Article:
More visitors arrived. Negative sentiment decreased.

Arnie Weissmann

Omnitrak, a Honolulu-based research company, released research this week indicating that two-thirds of Americans consider themselves “mindful travelers” who “feel a personal responsibility to take care of the places they visit.”

Omnitrak also measures Hawaii resident sentiment about tourism. The most recent results show that, generally speaking, Hawaiians have a favorable view of tourism, rising to 67% from 62% between fall 2021 and 2022. There was also a 3 percentage-point rise in the belief that tourism is being better managed on the Islands and that more effort is being made to balance economic benefits and quality of life for residents.

But despite those recent upticks, positive sentiment on the last two points was expressed by less than half of residents (44% and 49%, respectively), and a longer view tells a very different story. In 2010, when approximately 6.5 million visitors arrived, the positive sentiment was 80%. Since then, arrival numbers have risen by about 40%, to 9.3 million, and positive sentiment has dropped about 30 percentage points.

Does the long view suggest that visitation has exceeded optimal tourist capacity?

Not necessarily. The recent improvement in sentiment, coming after a year when visitation actually rose, suggests that there’s an influence at play that doesn’t fit easily into assumptions about overtourism. Understanding what that influence is may be key to mitigating issues linked to overtourism in Hawaii and other destinations that face resident pushback.

What that influence is may have surfaced in a recent conversation between Christian Johnson and Clifford Nae’ole. Johnson is CEO of PixlBank, a self-described “for-profit philanthropic” enterprise that recently launched an initiative called the Destination Preservation Project, designed to bridge the gap between residents’ desires and visitors’ expectations.

Nae’ole, a Maui native who is widely recognized as an authority on Hawaiian culture, is among Johnson’s advisors. One of the first things he suggested to Johnson was that another word be added to PixlBank’s “Preserve, Protect and Restore” tagline.

The word? Respect.

The importance of that word cannot be overestimated. The recent lift in positive resident sentiment coincided with the Hawaii Tourism Authority’s (HTA) successful efforts to involve community stakeholders to direct local tourism management.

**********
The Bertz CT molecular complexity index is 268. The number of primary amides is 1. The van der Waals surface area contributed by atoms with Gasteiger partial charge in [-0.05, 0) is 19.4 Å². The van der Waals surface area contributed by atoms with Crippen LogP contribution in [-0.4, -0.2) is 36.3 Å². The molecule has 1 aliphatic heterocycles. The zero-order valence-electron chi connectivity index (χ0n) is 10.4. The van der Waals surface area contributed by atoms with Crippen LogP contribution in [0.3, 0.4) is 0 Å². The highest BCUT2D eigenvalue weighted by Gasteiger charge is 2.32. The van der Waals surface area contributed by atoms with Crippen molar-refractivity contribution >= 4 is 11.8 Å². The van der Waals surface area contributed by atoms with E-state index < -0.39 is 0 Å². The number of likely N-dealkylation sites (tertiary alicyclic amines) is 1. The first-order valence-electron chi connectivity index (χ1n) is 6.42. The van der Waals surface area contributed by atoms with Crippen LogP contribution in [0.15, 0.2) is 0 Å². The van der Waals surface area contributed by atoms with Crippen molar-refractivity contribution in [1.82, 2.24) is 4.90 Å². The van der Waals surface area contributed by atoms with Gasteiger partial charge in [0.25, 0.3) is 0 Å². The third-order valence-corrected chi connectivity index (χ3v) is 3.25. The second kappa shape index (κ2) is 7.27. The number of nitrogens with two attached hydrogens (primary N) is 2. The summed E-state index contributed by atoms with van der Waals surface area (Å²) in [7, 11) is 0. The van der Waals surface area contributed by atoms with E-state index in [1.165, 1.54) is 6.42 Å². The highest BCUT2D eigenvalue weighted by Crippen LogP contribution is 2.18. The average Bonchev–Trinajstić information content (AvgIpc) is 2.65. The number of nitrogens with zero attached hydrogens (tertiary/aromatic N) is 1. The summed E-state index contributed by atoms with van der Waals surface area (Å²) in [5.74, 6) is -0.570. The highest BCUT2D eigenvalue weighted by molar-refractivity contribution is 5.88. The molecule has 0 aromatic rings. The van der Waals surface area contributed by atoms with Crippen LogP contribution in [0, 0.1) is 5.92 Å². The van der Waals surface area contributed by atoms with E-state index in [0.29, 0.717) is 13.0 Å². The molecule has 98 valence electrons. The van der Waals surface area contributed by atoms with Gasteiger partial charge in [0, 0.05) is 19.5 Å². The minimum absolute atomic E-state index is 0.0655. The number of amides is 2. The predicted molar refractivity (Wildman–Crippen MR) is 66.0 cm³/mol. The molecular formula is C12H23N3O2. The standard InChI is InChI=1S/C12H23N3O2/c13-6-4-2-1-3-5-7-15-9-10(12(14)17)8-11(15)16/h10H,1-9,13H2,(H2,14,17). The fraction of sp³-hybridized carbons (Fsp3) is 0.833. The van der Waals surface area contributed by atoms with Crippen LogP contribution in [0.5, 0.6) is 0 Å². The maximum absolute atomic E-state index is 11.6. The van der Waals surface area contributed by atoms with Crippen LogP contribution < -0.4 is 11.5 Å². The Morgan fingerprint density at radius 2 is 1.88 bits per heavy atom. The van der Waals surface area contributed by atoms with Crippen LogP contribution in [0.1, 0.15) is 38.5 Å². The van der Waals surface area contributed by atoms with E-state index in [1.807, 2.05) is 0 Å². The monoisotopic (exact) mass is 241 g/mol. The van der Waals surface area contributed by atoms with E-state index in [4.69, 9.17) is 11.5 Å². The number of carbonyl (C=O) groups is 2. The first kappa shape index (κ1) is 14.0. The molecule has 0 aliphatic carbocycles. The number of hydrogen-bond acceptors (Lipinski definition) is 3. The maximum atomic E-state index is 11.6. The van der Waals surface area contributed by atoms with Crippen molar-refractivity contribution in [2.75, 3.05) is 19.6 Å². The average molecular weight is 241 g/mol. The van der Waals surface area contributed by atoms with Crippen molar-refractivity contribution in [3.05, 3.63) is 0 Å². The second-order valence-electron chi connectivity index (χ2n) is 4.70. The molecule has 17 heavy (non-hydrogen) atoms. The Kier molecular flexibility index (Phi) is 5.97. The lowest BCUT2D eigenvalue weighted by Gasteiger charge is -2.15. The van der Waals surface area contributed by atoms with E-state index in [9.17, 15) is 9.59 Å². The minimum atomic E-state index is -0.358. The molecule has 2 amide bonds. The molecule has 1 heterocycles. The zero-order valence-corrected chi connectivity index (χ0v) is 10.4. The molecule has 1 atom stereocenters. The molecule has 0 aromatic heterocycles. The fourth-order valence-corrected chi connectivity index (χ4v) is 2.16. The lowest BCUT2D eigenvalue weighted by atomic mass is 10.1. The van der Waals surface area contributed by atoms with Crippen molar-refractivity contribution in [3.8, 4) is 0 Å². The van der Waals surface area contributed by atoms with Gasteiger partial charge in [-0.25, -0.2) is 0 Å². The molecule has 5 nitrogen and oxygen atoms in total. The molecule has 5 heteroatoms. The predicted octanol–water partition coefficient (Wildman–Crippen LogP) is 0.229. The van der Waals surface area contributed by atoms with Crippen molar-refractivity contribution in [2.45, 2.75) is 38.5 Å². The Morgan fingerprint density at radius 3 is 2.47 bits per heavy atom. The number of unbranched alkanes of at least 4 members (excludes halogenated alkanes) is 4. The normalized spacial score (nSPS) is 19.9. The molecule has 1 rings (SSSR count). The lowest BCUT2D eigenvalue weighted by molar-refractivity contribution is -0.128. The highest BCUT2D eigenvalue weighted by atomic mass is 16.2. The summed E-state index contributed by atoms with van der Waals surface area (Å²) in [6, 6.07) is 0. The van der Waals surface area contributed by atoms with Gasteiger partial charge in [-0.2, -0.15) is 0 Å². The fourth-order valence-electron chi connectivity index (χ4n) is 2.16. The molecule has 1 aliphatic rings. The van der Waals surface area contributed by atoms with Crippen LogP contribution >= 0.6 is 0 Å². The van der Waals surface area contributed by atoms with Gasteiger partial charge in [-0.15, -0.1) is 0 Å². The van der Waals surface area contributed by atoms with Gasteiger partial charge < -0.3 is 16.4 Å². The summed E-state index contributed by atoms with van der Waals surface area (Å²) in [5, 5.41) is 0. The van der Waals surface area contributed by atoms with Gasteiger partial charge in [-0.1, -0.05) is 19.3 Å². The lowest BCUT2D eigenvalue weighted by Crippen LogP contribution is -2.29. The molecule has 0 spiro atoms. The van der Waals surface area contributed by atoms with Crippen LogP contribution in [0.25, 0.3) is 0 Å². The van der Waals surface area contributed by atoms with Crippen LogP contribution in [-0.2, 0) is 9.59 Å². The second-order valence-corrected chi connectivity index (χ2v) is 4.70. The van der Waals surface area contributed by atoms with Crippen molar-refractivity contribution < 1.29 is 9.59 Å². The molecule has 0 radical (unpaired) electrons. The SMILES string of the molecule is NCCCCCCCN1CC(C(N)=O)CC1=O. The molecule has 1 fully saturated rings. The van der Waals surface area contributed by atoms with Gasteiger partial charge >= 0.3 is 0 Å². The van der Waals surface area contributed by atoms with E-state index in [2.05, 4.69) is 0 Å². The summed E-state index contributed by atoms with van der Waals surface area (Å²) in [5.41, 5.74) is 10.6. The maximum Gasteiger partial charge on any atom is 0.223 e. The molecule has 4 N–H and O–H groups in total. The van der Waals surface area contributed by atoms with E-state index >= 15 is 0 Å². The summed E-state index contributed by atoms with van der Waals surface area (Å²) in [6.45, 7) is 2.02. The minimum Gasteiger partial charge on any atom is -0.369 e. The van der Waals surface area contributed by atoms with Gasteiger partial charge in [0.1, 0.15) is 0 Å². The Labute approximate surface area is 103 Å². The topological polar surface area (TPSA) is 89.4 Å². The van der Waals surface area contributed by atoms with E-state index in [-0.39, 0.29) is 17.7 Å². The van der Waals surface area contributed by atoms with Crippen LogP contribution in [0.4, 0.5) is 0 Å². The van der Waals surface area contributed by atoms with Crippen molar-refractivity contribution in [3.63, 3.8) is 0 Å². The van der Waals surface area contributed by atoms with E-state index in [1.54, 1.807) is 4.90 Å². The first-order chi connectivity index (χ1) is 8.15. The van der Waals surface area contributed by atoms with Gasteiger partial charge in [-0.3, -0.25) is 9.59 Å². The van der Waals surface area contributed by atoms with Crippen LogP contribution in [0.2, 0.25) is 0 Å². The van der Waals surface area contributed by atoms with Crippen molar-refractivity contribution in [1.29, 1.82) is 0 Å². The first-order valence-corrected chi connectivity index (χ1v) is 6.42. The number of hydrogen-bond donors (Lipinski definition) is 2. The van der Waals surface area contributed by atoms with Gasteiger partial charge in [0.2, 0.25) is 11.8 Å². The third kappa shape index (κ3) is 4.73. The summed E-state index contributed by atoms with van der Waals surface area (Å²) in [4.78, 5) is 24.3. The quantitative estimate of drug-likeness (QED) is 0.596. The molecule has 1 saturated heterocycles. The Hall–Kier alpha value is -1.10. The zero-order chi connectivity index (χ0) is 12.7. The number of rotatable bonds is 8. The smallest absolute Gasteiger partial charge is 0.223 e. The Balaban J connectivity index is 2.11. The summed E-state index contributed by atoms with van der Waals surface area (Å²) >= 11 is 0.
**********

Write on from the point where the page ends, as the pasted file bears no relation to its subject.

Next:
Community input coalesced around the concept of malama, a Hawaiian word that means “to care for,” which at heart asks visitors to respect Hawaiian culture, its residents, environment and businesses.

It is Johnson’s objective to work with advisors in Hawaii and other destinations and, together, “figure out how to give people a voice in a way that enhances the visitor’s experience.”

As regards Hawaii, he observed, “Yes, you paid a lot of money to come here and you’re paying a lot of money to be here. But it’s not a theme park.” Negative sentiment, he continued, rises among residents who “feel pushed into the background, almost as though they’re the people operating the rides, sweeping up the streets and serving the food and drinks.”

These insights inform his company’s suite of products, which seek to help even casual tourists better understand and support the destination, from pretrip messaging to engagement throughout their visit.

For example, should a sunbather on a Waikiki beach take a photo of Diamond Head, it could be turned into a virtual postcard that, if emailed, would unlock a $5 donation to a local nonprofit from the sponsoring entity, provide information about what the nonprofit is doing, give insight into Diamond Head’s cultural importance and include the sponsor’s branding. Johnson calls the concept “Givertising.”

I like this approach because so many destinations try to mitigate negative resident sentiment by diminishing the visitor experience with disincentives: raising prices, restricting movement and cutting funding for destination marketing/management companies that communicate with visitors. These tactics, in absence of a larger strategy that takes into account why residents harbor resentment and how travelers can benefit from deeper cultural engagement, are typically ineffective.

There is, of course, no one-size-fits-all approach, and both the specific resentments and the mitigation of that negative sentiment are no doubt connected to the Islands’ unique culture. Unearthing those specific cultural influences was the goal of the cohorts who helped shape Hawaii’s recent tourism strategy.

This model of engaging communities in a structured format to discover the specific aspects of both dissatisfaction and mitigation would be an excellent starting point for other destinations to mirror. It’s more than a little ironic that there are Hawaii legislators who have proposed dissolving the HTA, the agency that created one of the very few models that actually seems to work to reduce negative resident sentiment.

Omnitrak’s finding that a significant majority of travelers consider themselves “mindful” is a positive indicator that, given an opportunity, travelers will engage with a destination in a respectful manner. That won’t necessarily solve all problems associated with overtourism — additional tactics to manage tourism will need to be crafted depending on the destination’s specific challenges. But looking at overtourism holistically must include identifying ways to improve the experience for residents and travelers alike. 

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